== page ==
My Harn Experience By: Brooke Saban

Medium of the Art/Technique of the Artist

Zandvoort by Frank Stella: mixed media on etched magnesium: 1981

Considering that this work is three dimensional, my seeing it in person was more beneficial than seeing it in a picture on a computer. This piece of art is a depiction of what it is like to host the Grand Prix: hectic. In order to fully grasp the chaos that is this art and hosting the Grand Prix, it is important to see it in person because it jumps out at you. Each piece of the sculpture has a certain level away from the wall, and each piece builds upon the other, which is something you could not notice in a picture. I found the medium of this piece to be striking because it demands your attention, and it does this by being three dimensional. It forces you to notice it because it is literally in your face. Seeing it in person and fully grasping what the sculpture looks like communicated to me how chaotic it is to host a Grand Prix event. How officials and citizens of the host country to have constantly run around all over the place to prepare for this huge event. The artwork made me feel overwhelmed as if I were the one hosting the Grand Prix. It gave me perspective into what it is like to hold a large event.

Design of the Museum

Wit and Wonder of the Kogo Incense Boxes: The Sandra G. Saltzman Collection

I found the incense boxes in the museum particularly appealing just because of how old they are. Some of those boxes have been around for hundreds of years, and I find it amazing how they are still intact. This exhibit is found in the Asian Art wing of the museum because it is from Asia. Some of the museum was split up into different geographies. For instance, there is an Asian Art wing, a Latin American Art wing, and an African Art wing to compartmentalize the work that is from that region, and even though they are separated, there still is a sense of seamless flow from each exhibit to the next. I feel that the sheer separation of the art either based on person, region, or gender was adequate in grouping the art based on appropriate classification, but it was important to me that the separation was not blatant. While each exhibit represents something different, they all meshed into one another, so you walk through exhibits not knowing you're in a new one until you look at the art.

Art and Core Values

The advantages of being a woman artist: Print: 1988

This piece of art appealed to one of my core values because it demonstrates the unequal treatment women face in society as compared to men. The list of "advantages" in the picture actually show the disadvantages, but it is written that way to show that women are supposed to be happy with what they have, and that women should be put and stay in their place, which is an ideal this country has had for hundreds of years. The "advantages" really speak to me because you can feel the oppression of these women artists and all women, and you can feel how belittled and undermined we feel. This piece of art instills two emotions in me: sadness and pride. I feel sadness because I know exactly what that feels like, to not be respected as much because of my gender, and it saddens me to think that my country that I'm supposed to feel safe and respected in does not recognize me as equal to men because of the gender I can not control. On the other hand, I feel proud to be a part of the Women's Rights Movement and the Feminist Movement because I know I will be a part of the change, and I know that my daughter will not have to face the same injustice I have. This helps me better understand my core value of women's rights because I know that I am not alone in my feelings. I know that there are hundreds of millions of women in the world who feel the exact same way I do.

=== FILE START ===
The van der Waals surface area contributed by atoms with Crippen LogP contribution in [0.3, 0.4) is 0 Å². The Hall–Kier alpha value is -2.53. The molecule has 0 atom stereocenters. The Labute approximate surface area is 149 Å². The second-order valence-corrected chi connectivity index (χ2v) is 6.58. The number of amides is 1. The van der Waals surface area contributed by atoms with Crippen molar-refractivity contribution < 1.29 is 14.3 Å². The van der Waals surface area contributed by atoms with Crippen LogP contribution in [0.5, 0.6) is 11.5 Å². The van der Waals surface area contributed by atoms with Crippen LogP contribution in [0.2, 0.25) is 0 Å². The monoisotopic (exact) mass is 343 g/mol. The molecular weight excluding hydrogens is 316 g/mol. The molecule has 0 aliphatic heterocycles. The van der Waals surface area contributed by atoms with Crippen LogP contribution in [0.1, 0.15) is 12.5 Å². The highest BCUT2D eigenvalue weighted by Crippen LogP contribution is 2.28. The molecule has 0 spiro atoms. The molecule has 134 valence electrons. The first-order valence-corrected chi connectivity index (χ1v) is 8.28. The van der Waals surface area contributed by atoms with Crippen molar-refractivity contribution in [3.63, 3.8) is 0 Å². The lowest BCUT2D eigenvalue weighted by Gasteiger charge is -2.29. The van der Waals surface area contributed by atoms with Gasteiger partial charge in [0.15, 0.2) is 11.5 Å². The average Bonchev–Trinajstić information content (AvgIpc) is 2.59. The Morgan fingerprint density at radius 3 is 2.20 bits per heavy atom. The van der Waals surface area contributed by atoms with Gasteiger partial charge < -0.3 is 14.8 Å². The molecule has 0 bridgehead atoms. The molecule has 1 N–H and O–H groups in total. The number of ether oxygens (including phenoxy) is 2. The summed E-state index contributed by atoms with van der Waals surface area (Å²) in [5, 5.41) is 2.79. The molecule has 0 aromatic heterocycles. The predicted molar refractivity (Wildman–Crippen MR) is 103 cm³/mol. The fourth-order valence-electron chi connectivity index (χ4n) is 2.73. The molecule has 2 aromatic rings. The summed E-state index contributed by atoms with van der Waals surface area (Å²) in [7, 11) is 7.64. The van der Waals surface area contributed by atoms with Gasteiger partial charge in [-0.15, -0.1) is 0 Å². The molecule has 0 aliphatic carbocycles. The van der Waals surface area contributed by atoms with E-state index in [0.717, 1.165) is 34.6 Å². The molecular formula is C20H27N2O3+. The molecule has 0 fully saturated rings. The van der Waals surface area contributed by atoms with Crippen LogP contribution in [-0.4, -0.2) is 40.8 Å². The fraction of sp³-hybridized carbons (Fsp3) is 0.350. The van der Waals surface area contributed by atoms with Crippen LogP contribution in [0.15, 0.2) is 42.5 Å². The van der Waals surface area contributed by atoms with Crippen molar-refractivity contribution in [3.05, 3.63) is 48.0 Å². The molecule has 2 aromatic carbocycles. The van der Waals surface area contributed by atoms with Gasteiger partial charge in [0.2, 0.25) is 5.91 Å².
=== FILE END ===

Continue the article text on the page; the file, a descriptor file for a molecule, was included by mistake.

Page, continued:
Art and the Good Life

The Woodcutter by Robert Gwathmey: Oil on Canvas: 1945

This work recognizes injustices faced by black people. This painting is from 1945, which was a primetime for racism. The workers depicted in this picture are wearing patchy clothes while doing a tedious job that they are probably getting little to no pay for. Their clothes are dirty and based on the orange sky in the background, it is either sunrise or sunset, which indicates that they have been working for an inordinate amount of time. This piece of art showed me the struggles black people face and continue face. While the conditions today are not as extreme as this painting, it is still unjust. It showed me that they are still fighting for the Good Life and slowly but surely, things are changing and looking up for them. However, there is still a lot of progress and change to be made because unfortunately, some people see them as inferior to white people. This helps me better understand what it is like for black people because I cannot fully grasp what they go through because I have never experienced what they have. It makes me feel hopeless and hopeful. Hopeless in the sense that it has taken black people this long to just get the same rights as white people, but they still do not have the same respect. However, it makes me hopeful because change has been made and it is just going to happen sooner and faster.

Created By
Brooke Saban

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